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MSC’s long road to M&A

There’s few things more entertaining to me than a good merger proxy. And when that merger proxy is filed late on a Friday as this one by MSC Software (MSCS) was, it’s a pretty safe bet that there’s something interesting inside. Yet another reason why we love the Friday night dump!

First, in the interest of full disclosure, I have a small position in MSCS that I bought awhile back because I was convinced that it was a takeover candidate. Unfortunately, it took until this past July to prove me right and it didn’t come close to the premium I was expecting. Apparently, I’m not alone in my disappointment, because a group called the Shareholders Foundation has filed a class action suit.

But back to the filing and what made it so interesting: MSC has apparently been shopping itself around since early 2007, though it didn’t get very far. Then, in February 2008, Friday’s filing discloses for the first time that it received a letter from Jesse A. Cohn a portfolio manager at Elliott Associates on Feb. 25, 2008 that said this:

With less than $250 million in annual revenue, MSC is subscale and at a significant competitive disadvantage. This disadvantage stems from: i) less robust sales resources than its competitors (consider the recent difficulties in finding proper product distribution); ii) a far narrower product line (inability to package CAE along with a logical complement such as CAD or PLM); iii) fewer R&D dollars (larger competitors are funding the development of competitive solutions); iv) far weaker customer service and support, two areas of growing importance; and v) lesser —incumbency with large corporate customers.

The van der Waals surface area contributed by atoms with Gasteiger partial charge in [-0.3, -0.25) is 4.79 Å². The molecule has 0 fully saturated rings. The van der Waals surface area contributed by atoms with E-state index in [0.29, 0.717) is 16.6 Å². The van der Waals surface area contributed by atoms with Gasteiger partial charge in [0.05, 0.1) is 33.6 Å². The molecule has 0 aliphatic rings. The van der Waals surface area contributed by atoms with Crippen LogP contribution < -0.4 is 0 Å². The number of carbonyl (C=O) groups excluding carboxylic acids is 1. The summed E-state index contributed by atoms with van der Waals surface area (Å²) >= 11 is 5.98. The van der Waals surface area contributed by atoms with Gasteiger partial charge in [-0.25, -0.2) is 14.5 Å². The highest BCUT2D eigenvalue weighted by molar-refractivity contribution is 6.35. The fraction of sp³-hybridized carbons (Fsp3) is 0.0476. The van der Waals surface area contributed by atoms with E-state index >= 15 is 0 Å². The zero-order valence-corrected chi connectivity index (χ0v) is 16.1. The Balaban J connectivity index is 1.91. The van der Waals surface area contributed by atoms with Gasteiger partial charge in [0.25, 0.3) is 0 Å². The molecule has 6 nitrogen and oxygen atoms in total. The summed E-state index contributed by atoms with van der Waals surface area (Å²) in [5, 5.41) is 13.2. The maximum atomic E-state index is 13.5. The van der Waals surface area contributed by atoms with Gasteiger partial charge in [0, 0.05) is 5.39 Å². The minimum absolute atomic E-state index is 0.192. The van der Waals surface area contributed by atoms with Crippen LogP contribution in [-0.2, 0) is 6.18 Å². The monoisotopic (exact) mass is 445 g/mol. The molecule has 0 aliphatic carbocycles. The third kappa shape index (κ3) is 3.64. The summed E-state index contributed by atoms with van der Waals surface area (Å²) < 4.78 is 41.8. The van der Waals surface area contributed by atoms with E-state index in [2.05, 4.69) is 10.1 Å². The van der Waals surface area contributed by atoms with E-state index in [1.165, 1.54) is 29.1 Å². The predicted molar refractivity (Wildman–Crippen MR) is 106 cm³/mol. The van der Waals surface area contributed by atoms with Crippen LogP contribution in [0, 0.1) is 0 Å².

At the time of the letter, Elliott owned 7.4% of the outstanding shares and expanded that to 9.2% by May 2008 and over 13% by February 2009. While Elliott had been filing Schedule 13Ds, the letters between Elliott and MSC were not made public until Friday’s filing. During this time, multiple companies were interested in MSC — all at prices above the takeover price.

It may not qualify as beach reading but the “background of the deal” has enough plot twists to qualify as one of the better merger proxies I’ve read.